Follow us on Facebook Follow us on Twitter Watch us on Youtube Join the Archive Mailing List Read our Blog

The Andy Williams Show: "Rockin' With Andy"

March 29, 2015 - 3:00 pm
Dan Einstein, television archivist; Randy Yantek, digital media strategist—UCLA Film & Television Archive.

The Andy Williams Show: "Rockin' With Andy"

NBC, 9/16/62—7/17/71

Andy Williams was born to be on television.  A supremely gifted singer and an affable, low-key host, he graced American TV screens almost continually from the late 1950s through the 1970s, lending a calm, comfortable dignity to an often turbulent era.  Born in Wall Lake, Iowa on December 3, 1927, Williams began singing with his three brothers in the local Presbyterian church choir and at the age of eight, made his professional debut as part of the Williams Brothers Quartet.  A popular attraction on Des Moines radio station WHO’s “Iowa Barn Dance” program in the late 1930s, the boys soon became known to wider audiences via stations in Cincinnati and Chicago.  They eventually caught the attention of Bing Crosby, and with the crooning superstar made their first professional recording, “Swinging on a Star,” which was a national hit in 1944.  Three years later, the brothers teamed up with performer Kay Thompson (future author of the popular Eloise children’s book series) for a highly successful nightclub act.  However, in 1951 the Williams Brothers disbanded and Andy moved to New York to pursue a solo career.  He soon joined the cast of ABCTV’s The College Bowl, a short-lived, live musical comedy series set in a campus soda shop run by Chico Marx.

In 1954 he began a two-and-a-half-year stint as a regular performer on Steve Allen’s Tonight Show, a breakthrough gig, which led to his first recording contract.  A string of hit records followed as did more television work.  In 1962 he signed with Columbia Records and recorded the Top 10 hits “Can’t Get Used to Losing You,” “The Days of Wine and Roses,” and the record that was to become his theme song, “Moon River.”  His own one-hour series, The Andy Williams Show, debuted on NBC on September 16, 1962 and quickly became a ratings winner that lasted for nine years, won three Emmys for Outstanding Variety Series, and established the cardigan wearing singer as one of television’s most endearing and enduring personalities.  Although the first years of the program featured few appearances by rock music acts (The Beach Boys, The Supremes, Chad & Jeremy), Williams was a firm supporter of the rock ‘n’ roll scene, as demonstrated by his public support of John Lennon in the former Beatle’s fight to remain in the U.S.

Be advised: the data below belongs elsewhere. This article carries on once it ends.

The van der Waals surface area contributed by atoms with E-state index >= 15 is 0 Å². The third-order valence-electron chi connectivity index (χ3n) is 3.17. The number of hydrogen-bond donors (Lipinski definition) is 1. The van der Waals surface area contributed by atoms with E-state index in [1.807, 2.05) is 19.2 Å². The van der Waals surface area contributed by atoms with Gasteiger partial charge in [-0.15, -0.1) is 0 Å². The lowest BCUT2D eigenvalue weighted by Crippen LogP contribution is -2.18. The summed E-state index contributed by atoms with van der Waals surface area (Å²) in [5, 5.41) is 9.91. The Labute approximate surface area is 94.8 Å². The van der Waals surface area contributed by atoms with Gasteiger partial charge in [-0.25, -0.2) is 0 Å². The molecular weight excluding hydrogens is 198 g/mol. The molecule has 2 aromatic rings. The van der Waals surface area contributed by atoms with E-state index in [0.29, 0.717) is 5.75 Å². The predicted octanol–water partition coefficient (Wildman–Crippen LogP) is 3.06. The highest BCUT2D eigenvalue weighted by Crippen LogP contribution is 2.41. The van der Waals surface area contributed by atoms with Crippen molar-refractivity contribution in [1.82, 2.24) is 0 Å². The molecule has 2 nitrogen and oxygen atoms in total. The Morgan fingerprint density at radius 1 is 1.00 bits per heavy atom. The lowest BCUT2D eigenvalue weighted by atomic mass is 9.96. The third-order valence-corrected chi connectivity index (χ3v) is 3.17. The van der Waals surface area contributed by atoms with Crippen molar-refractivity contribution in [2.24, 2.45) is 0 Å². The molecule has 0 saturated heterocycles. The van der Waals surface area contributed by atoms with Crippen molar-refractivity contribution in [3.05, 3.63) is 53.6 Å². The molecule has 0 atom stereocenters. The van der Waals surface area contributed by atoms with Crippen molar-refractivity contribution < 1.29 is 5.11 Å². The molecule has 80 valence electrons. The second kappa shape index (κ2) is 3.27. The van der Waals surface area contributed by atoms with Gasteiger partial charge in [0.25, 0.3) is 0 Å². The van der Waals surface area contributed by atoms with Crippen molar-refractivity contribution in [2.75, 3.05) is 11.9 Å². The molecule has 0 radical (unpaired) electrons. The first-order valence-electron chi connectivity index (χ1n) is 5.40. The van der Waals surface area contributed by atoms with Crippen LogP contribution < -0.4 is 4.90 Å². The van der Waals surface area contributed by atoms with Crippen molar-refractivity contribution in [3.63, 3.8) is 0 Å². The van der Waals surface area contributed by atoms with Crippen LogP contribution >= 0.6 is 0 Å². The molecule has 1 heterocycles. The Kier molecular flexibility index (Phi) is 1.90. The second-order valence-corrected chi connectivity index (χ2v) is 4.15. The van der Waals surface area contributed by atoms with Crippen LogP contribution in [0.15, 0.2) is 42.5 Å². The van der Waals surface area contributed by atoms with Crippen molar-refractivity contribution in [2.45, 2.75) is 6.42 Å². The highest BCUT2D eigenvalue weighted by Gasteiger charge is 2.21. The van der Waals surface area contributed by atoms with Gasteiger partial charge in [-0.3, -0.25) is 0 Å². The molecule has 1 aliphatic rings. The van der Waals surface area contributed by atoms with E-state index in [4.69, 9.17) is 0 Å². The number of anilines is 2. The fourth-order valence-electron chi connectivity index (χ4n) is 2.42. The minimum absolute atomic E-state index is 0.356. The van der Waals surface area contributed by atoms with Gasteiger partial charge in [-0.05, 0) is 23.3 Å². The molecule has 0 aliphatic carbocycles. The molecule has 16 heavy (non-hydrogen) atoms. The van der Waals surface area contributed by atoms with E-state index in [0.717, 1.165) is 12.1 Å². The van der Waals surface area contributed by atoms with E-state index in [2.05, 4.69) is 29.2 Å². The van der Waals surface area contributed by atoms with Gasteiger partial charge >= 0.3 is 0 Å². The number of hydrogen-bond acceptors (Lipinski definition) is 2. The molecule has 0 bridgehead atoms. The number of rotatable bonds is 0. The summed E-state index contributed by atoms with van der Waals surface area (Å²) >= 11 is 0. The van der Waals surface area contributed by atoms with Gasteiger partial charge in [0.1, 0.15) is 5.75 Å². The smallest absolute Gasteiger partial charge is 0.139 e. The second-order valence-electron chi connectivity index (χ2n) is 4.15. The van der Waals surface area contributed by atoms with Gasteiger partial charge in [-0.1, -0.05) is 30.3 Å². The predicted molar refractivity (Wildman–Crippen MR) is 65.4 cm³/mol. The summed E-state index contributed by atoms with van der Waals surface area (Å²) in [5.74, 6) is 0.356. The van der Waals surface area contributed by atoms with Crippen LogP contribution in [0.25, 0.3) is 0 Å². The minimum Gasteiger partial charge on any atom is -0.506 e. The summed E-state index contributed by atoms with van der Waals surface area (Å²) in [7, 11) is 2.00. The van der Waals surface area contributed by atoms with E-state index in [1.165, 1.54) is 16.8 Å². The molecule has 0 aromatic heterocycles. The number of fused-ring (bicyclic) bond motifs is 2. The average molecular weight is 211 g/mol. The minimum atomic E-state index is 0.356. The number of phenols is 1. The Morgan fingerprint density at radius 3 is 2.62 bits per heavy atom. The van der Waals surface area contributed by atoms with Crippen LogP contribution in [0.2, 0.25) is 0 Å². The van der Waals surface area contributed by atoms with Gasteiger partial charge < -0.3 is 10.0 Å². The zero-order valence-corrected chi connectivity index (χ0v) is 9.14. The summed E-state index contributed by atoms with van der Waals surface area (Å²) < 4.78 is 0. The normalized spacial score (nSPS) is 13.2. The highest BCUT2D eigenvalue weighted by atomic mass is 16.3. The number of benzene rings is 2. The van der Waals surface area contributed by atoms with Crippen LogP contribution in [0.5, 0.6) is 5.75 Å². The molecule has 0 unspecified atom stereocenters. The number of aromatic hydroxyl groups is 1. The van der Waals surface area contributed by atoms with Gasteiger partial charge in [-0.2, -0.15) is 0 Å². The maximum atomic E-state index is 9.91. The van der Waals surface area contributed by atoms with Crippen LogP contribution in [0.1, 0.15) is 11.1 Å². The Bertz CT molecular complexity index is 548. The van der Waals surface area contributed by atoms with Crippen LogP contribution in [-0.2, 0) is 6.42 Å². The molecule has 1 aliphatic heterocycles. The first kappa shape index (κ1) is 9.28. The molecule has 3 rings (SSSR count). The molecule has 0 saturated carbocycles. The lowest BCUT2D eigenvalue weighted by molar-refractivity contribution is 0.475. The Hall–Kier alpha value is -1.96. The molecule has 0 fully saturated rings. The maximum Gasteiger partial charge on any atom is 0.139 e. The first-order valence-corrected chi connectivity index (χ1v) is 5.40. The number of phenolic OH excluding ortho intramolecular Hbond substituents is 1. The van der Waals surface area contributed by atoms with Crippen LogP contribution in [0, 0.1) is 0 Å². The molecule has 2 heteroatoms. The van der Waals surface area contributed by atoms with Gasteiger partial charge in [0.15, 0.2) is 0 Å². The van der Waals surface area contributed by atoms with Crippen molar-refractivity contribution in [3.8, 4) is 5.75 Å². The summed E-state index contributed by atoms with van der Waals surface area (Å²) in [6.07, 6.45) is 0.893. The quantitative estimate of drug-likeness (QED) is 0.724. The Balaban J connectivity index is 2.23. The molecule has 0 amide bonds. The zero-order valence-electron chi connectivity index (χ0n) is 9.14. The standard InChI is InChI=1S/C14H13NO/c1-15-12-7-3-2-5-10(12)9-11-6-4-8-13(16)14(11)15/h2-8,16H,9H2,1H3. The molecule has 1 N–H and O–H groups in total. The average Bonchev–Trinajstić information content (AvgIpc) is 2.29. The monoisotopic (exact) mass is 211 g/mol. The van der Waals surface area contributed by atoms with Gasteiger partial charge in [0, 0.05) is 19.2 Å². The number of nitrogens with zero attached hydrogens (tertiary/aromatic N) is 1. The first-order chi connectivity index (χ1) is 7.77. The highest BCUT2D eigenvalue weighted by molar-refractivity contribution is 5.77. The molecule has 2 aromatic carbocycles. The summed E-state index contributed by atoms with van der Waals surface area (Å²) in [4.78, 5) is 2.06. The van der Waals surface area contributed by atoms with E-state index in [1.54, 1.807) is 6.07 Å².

When The Andy Williams Show returned to weekly television after a two-year hiatus in 1969, producers Chris Bearde and Allan Blye took it in a new direction, one with a decidedly psychedelic look and feel, and with major rock, soul, folk, country and contemporary pop acts appearing on a regular basis.

Working from original master 2” tapes placed with the Archive by Andy Williams and the Williams family, the Archive has lovingly put together a program focusing on Williams and his young musical guests, among them the aforementioned Beach Boys, Supremes, and Chad & Jeremy, along with such luminaries as Creedence Clearwater Revival, The Ike & Tina Turner Revue, Johnny Cash, Elton John, The Jackson Five, The Rascals, Peter, Paul & Mary, Dusty Springfield, Sly & The Family Stone, Bobbie Gentry, Simon & Garfunkel, Aretha Franklin, Sonny & Cher, and many others.  —Dan Einstein & Randy Yantek

Barnaby Productions, Inc. (1962-67); Barnaby Productions in association with Bearde/Blye Productions (1969-71).  Producers: Alan Bernard, Chris Bearde, Allan Blye, Bob Finkel, Jack Goode, Mort Green, Bob Henry, Norman Lear, Norman Morrell, Edward Stephenson, Andy Williams, Bud Yorkin.  Directors: Art Fisher, Rita Gillespie, Mort Green, Bob Henry, Robert Scheerer, Bud Yorkin.  Writers: John Aylesworth, Chris Bearde, Allan Blye, Al Cohn, Harry Crane, Sam Denoff, Bob Einstein, Rich Eustis, Mort Green, Don Hinkley, Steve Martin, Larry Murray, Bill Persky, Frank Peppiatt, Ray Reese, Ray Stevens, Mason Williams.  Music Directors: Jack Elliott, Allyn Ferguson, Dave Grusin, Jimmie Haskell, Henry Mancini, George Wyle.  Host: Andy Williams.  DigiBeta, color, approx. 120 min.

Preserved from the original 2” master videotapes.  Video transfers at DC Video and Retro Video.  The Andy Williams Show courtesy of Barnaby Productions.